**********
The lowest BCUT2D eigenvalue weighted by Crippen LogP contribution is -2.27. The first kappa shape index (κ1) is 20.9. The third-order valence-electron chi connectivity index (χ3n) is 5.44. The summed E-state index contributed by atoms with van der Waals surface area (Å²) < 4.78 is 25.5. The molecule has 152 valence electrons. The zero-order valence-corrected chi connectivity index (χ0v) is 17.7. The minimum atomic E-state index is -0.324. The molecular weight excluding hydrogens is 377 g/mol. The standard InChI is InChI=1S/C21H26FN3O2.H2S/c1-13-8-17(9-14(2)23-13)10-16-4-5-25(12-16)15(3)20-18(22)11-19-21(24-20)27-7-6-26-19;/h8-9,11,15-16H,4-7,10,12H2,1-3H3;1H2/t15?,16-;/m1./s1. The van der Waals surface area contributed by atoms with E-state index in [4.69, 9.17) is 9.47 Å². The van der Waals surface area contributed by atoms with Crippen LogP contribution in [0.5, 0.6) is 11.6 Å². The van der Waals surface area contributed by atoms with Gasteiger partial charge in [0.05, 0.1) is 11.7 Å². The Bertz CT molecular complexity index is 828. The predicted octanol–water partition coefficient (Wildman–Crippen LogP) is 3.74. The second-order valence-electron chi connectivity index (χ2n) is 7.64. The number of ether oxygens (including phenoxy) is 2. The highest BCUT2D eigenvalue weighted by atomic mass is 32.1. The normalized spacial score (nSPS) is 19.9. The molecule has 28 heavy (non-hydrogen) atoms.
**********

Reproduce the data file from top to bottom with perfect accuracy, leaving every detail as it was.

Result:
The lowest BCUT2D eigenvalue weighted by Crippen LogP contribution is -2.27. The first kappa shape index (κ1) is 20.9. The third-order valence-electron chi connectivity index (χ3n) is 5.44. The summed E-state index contributed by atoms with van der Waals surface area (Å²) < 4.78 is 25.5. The molecule has 152 valence electrons. The zero-order valence-corrected chi connectivity index (χ0v) is 17.7. The minimum atomic E-state index is -0.324. The molecular weight excluding hydrogens is 377 g/mol. The standard InChI is InChI=1S/C21H26FN3O2.H2S/c1-13-8-17(9-14(2)23-13)10-16-4-5-25(12-16)15(3)20-18(22)11-19-21(24-20)27-7-6-26-19;/h8-9,11,15-16H,4-7,10,12H2,1-3H3;1H2/t15?,16-;/m1./s1. The van der Waals surface area contributed by atoms with E-state index in [4.69, 9.17) is 9.47 Å². The van der Waals surface area contributed by atoms with Crippen LogP contribution in [0.5, 0.6) is 11.6 Å². The van der Waals surface area contributed by atoms with Gasteiger partial charge in [0.05, 0.1) is 11.7 Å². The Bertz CT molecular complexity index is 828. The predicted octanol–water partition coefficient (Wildman–Crippen LogP) is 3.74. The second-order valence-electron chi connectivity index (χ2n) is 7.64. The number of ether oxygens (including phenoxy) is 2. The highest BCUT2D eigenvalue weighted by atomic mass is 32.1. The normalized spacial score (nSPS) is 19.9. The molecule has 28 heavy (non-hydrogen) atoms.